From British daily The Morning Star:
Age of the barbarians
(Sunday 29 June 2008)
ONE hundred and two names are newly carved upon the Armed Forces Memorial.
One hundred and two British deaths.
One hundred and two young lives lost in 2007.
They are the latest grim additions to the price which our lawbreaking former prime minister was willing to pay in others’ blood, bitter testimony to the vanity of politicians and our slavish loyalty to the savage economic system.
As these 102 newly carved names are weathered by the years’ march, their childhood, youthful hopes and dreams will be forgotten by all but their close family.
In time, their sacrifice will be recalled only through photographs, remembered only in the form of distant memories of a conflict in which their life’s potential was stopped dead in its tracks.
But this fate is not theirs alone.
Already, twenty-six names more await the stonemason’s chisel, all but two meeting their deaths in the dusty plains of Afghanistan.
And, for each British death that is marked with misplaced pomp and circumstance, hundreds more British soldiers must face the indignity of life after war, broken and forgotten shadows of a conflict which few people at home understand or even care to think about.
And, for each British family mourning its own loss, seeking solace for the untimely death of their beloved, thousands of their human brothers and sisters weep in Afghanistan and Iraq – or plot their revenge.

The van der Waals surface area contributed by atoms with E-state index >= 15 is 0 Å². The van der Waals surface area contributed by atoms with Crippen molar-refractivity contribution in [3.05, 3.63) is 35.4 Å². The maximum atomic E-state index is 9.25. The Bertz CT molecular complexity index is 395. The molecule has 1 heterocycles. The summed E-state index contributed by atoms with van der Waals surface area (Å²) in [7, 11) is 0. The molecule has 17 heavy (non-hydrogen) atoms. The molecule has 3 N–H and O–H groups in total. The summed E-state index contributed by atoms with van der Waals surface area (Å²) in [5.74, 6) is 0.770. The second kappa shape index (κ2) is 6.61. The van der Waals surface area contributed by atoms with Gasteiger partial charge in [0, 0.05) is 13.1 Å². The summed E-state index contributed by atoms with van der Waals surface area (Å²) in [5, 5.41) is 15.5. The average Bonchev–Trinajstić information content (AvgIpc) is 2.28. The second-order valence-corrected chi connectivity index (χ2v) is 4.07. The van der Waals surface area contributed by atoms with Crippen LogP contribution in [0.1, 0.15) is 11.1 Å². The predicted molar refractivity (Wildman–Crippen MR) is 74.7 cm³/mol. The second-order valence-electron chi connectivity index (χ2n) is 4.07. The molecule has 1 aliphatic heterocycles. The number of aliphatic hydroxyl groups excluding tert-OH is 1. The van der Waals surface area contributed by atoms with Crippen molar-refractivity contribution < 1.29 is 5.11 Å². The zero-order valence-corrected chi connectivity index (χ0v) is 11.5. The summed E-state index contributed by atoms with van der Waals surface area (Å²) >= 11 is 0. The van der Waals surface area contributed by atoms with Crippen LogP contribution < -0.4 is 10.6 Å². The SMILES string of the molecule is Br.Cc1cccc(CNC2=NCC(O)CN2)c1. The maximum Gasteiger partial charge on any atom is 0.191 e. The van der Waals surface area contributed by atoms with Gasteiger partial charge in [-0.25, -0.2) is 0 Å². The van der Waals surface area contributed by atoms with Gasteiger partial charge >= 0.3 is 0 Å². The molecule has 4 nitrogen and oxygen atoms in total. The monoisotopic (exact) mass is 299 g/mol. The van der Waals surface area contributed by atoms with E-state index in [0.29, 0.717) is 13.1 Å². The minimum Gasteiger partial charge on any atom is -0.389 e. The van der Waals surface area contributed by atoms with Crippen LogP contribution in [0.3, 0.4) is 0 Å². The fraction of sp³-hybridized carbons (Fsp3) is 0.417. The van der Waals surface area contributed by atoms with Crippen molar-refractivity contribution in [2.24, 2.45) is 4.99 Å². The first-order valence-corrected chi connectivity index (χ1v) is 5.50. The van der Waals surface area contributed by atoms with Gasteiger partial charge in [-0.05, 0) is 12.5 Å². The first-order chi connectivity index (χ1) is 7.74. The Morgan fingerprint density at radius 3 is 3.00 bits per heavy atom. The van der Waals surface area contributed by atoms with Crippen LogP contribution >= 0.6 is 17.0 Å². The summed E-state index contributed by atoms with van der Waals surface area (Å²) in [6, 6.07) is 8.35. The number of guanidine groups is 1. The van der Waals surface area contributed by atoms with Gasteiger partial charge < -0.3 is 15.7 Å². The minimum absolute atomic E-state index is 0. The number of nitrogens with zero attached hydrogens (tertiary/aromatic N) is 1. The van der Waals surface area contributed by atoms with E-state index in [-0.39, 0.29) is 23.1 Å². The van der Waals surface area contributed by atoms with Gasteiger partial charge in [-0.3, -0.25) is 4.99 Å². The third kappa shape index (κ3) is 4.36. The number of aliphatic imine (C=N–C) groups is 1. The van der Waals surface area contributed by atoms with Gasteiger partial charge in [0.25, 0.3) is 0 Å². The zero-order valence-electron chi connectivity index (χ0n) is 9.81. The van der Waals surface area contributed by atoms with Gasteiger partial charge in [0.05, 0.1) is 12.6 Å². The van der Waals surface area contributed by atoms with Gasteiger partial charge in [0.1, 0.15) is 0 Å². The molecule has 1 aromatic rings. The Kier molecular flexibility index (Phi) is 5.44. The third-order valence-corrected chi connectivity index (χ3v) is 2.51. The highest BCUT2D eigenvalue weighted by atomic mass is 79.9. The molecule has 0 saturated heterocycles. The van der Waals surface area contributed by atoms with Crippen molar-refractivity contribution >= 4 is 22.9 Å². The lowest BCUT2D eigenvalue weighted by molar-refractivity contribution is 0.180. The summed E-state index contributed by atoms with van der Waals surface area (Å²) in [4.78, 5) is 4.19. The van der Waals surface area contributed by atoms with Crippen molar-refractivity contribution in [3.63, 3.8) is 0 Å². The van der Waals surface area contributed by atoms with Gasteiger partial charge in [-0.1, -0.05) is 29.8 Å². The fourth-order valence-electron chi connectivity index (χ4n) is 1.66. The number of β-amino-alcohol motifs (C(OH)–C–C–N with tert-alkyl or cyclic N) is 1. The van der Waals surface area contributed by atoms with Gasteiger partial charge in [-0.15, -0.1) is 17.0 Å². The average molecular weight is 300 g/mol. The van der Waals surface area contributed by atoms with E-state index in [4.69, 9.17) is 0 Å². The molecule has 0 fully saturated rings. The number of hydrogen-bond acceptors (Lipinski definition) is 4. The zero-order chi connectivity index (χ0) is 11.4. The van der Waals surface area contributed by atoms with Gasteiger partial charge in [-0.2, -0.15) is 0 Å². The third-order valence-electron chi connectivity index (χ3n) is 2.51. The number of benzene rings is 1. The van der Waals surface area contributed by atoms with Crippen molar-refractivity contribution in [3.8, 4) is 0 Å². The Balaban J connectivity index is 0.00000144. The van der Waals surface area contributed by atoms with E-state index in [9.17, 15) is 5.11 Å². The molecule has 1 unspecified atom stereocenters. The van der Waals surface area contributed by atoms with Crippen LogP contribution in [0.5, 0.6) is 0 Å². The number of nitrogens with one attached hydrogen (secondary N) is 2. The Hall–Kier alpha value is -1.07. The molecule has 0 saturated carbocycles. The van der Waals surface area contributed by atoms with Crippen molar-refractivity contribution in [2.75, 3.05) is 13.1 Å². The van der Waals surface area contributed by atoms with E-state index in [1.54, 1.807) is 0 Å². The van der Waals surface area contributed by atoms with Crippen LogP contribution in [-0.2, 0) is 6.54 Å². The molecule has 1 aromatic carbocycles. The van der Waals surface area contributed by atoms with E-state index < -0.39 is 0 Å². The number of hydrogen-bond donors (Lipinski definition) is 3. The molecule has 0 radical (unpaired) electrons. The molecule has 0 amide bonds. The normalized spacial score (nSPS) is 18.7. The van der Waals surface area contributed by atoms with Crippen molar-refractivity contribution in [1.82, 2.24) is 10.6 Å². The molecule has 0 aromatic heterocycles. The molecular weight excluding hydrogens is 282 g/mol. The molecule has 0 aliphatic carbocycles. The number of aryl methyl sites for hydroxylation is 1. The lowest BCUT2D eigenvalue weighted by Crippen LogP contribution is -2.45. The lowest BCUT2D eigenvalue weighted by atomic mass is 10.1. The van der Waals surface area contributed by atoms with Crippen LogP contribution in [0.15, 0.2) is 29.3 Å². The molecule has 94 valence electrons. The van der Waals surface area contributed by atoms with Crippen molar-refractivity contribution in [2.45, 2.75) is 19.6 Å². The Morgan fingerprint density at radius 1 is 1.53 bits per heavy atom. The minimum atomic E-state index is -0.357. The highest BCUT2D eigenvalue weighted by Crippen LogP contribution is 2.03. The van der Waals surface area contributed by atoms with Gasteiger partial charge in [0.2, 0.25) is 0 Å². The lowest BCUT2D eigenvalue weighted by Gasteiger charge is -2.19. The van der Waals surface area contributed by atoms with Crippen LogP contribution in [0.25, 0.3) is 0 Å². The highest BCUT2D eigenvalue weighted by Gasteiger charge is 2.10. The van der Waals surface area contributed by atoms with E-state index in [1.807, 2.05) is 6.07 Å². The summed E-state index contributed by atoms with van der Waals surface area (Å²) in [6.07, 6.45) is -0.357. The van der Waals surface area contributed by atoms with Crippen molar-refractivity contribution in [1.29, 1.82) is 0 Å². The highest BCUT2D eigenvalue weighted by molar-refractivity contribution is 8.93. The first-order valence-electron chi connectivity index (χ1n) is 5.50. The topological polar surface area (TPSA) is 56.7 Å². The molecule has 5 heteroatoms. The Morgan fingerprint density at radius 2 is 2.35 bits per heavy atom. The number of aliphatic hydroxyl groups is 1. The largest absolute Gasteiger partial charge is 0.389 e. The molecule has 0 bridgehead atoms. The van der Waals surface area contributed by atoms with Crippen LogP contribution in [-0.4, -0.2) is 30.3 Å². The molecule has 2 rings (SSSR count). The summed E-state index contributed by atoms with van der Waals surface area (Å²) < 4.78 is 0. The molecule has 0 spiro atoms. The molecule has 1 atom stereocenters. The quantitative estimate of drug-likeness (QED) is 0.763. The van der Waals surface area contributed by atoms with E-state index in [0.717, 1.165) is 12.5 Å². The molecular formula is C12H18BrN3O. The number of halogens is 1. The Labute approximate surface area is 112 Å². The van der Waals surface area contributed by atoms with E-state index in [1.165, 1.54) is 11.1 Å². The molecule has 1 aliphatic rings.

For many in Britain, the ongoing wars in foreign lands are treated with the detachment afforded by distance, aided and abetted by a media world confidently asserting the validity of the West’s civilising mission.
People living in these damned countries do not have such luxury. The nameless victims, collateral damage of the West’s overwhelming firepower, cannot turn the other cheek.
But what a fine lesson in “advanced” civilisation they are receiving.
It’s a lesson taught with bullets and missiles, a blood-strewn syllabus that points to one certain conclusion – that the self-anointed civilisers are, in fact, barbarians who understand only the language of violence.
And so more names are carved on the memorial to the fallen. And more footsoldiers of resistance are born amid the aftermath of battle.
That we, as nations, have yet to understand the inevitable bankruptcy of imperial invasion speaks volumes for our immaturity.
That lesson will, tragically and inevitably, have to be learnt.
As the death toll rises and the cost spirals ever upwards, the day when it is draws closer and a vibrant peace movement will have a key role as teacher.
In the meantime, the rising blood price to which our former prime minister so callously committed stands as testament to this barbarous age. It is an era which history will rightly condemn.
PIPELINE POLITICS Wars About Oil, Not Democracy Compiled By Janet M Eaton: here.
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